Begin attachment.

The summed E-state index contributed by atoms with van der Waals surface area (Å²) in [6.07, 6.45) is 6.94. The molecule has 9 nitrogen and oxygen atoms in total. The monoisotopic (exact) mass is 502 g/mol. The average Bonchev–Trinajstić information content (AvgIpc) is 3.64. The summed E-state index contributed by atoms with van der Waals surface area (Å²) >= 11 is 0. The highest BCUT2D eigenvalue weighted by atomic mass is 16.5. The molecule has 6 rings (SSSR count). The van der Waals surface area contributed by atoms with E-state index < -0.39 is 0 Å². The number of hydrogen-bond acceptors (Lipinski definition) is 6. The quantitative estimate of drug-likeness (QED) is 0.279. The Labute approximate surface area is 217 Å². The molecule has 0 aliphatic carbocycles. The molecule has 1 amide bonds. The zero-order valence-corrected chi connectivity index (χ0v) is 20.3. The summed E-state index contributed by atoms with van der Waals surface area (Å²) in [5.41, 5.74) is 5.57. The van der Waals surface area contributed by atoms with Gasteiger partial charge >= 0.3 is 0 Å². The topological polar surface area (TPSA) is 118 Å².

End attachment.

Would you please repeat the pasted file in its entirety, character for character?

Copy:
The summed E-state index contributed by atoms with van der Waals surface area (Å²) in [6.07, 6.45) is 6.94. The molecule has 9 nitrogen and oxygen atoms in total. The monoisotopic (exact) mass is 502 g/mol. The average Bonchev–Trinajstić information content (AvgIpc) is 3.64. The summed E-state index contributed by atoms with van der Waals surface area (Å²) >= 11 is 0. The highest BCUT2D eigenvalue weighted by atomic mass is 16.5. The molecule has 6 rings (SSSR count). The van der Waals surface area contributed by atoms with E-state index < -0.39 is 0 Å². The number of hydrogen-bond acceptors (Lipinski definition) is 6. The quantitative estimate of drug-likeness (QED) is 0.279. The Labute approximate surface area is 217 Å². The molecule has 0 aliphatic carbocycles. The molecule has 1 amide bonds. The zero-order valence-corrected chi connectivity index (χ0v) is 20.3. The summed E-state index contributed by atoms with van der Waals surface area (Å²) in [5.41, 5.74) is 5.57. The van der Waals surface area contributed by atoms with Gasteiger partial charge >= 0.3 is 0 Å². The topological polar surface area (TPSA) is 118 Å².